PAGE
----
Victorian Penny Whistle Novelty Propelling Pencil

SAMPSON MORDAN & CO, London c1870
Photo 1 of 7

A rare Victorian novelty silver Propelling Pencil in the form of a Penny or Tin Whistle. Engraved with six dots to simulate the holes. Twist action to propel the pencil.

Stamped: S.Mordan & Co.

The modern penny whistle is indigenous to the British Isles[11] particularly England[11] when factory-made ""tin whistles"" were produced by Robert Clarke from (1840–1882) in Manchester and later New Moston, England. downto 1900, they were also marketed as ""Clarke London Flageolets"" or ""Clarke Flageolets"".[13] The whistle's fingering system is similar to that of the six hole, ""simple system English flutes"" (""simple"" in comparison to Boehm system flutes). The six hole, diatonic system is also used on baroque flutes, and was of course well known before Robert Clarke began producing his tin whistles c. 1843. Clarke's first whistle, the Meg, was pitched in high A and was later made in other keys suitable for Victorian parlour music. The company showed the whistles in The Great Exhibition of 1851.[14] The Clark tin whistle is voiced somewhat on an organ-pipe with a flattened tube forming the lip of the fipple mouthpiece[15] and is usually made from rolled tin sheet or brass. Manufactured tin whistles became available no earlier than 1840, and were mass produced and widespread due to their relative affordability.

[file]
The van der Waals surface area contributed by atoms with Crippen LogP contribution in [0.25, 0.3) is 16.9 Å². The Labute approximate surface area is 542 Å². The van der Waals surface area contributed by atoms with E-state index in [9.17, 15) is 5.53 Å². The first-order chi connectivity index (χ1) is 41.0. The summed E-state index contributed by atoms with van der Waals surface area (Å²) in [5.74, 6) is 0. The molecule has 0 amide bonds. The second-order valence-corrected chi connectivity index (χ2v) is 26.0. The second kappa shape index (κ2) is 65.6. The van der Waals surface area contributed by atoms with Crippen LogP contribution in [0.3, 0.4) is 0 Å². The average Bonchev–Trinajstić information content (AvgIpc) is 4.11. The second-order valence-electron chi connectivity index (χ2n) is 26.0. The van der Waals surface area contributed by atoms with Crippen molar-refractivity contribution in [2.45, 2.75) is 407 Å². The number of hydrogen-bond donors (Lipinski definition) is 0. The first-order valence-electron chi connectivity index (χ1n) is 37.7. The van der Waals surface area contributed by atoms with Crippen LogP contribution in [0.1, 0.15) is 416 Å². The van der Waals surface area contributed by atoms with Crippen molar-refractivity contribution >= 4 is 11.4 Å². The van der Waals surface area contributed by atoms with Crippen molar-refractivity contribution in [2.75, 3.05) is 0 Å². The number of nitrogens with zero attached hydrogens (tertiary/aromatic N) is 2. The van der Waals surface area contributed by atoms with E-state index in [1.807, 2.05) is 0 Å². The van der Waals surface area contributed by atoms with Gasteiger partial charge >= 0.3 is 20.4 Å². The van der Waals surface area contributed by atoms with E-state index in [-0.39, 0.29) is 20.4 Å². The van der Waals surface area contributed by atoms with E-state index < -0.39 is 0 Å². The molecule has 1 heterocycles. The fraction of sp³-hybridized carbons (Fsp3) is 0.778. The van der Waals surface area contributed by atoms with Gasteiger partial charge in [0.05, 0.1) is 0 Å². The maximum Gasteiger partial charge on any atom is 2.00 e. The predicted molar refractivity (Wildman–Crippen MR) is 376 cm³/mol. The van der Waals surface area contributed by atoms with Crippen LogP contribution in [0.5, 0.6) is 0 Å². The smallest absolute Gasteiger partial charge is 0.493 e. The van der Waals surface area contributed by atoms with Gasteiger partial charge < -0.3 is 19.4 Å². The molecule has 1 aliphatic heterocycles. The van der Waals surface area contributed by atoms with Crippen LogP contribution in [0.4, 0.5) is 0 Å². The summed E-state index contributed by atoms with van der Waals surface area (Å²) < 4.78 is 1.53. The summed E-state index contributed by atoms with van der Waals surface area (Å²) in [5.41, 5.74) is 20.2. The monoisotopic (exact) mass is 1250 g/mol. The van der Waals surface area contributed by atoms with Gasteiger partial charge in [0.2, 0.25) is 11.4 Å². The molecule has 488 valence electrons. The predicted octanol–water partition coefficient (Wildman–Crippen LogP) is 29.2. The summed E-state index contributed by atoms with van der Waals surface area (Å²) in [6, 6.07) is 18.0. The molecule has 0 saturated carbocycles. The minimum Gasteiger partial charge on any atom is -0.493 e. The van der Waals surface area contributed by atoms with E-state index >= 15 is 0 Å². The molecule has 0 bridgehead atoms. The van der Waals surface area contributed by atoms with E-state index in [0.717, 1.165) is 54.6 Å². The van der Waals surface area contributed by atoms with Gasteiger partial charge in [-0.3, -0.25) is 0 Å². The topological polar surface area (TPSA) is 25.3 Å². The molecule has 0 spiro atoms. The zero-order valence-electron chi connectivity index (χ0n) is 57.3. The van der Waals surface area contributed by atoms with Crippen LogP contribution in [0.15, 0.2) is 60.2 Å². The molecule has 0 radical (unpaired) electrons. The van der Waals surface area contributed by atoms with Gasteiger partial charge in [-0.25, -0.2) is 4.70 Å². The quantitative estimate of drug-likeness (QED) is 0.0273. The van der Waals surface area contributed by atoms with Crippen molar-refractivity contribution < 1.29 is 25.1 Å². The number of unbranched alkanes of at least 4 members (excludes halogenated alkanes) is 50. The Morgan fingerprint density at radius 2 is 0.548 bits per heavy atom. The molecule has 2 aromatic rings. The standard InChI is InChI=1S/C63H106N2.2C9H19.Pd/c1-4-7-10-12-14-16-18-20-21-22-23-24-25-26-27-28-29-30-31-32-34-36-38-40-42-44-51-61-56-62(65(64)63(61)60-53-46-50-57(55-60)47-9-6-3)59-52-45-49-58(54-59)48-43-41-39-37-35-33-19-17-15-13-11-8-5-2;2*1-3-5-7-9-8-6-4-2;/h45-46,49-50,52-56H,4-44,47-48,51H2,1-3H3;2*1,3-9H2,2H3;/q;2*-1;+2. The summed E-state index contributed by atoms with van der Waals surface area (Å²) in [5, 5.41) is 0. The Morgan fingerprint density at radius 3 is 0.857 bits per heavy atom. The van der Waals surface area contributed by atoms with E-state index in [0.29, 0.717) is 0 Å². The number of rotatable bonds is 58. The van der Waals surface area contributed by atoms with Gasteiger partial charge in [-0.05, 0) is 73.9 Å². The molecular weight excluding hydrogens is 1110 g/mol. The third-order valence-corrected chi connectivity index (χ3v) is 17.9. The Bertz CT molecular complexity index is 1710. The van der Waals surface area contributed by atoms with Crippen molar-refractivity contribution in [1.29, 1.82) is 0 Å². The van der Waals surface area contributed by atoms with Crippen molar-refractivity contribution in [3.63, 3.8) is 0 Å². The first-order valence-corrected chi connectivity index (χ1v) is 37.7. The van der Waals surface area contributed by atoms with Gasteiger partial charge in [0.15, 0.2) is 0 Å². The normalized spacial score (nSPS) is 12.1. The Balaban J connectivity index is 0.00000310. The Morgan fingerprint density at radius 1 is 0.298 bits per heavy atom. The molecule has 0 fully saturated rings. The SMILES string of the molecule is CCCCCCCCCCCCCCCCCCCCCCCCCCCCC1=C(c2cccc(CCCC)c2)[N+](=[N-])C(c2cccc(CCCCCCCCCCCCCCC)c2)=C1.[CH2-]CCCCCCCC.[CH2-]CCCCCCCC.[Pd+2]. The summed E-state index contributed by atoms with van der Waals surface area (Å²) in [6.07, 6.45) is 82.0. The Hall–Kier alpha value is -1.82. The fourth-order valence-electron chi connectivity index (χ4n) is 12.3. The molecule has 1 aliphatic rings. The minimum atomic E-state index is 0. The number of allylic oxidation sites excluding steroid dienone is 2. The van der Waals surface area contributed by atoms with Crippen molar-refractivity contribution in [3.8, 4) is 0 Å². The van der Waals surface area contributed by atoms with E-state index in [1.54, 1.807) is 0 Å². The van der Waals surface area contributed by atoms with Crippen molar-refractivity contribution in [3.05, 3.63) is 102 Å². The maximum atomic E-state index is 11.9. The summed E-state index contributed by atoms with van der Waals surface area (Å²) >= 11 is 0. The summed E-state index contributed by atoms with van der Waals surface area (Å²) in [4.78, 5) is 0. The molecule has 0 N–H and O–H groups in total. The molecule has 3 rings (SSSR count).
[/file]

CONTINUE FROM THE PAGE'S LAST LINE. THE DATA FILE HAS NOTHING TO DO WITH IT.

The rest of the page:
85mm closed x 105mm open.

Sold - £450.00

In fine condition with no damage or repair and in good working order.
10.50 Grams (0.34 troy ounces)
Stock Code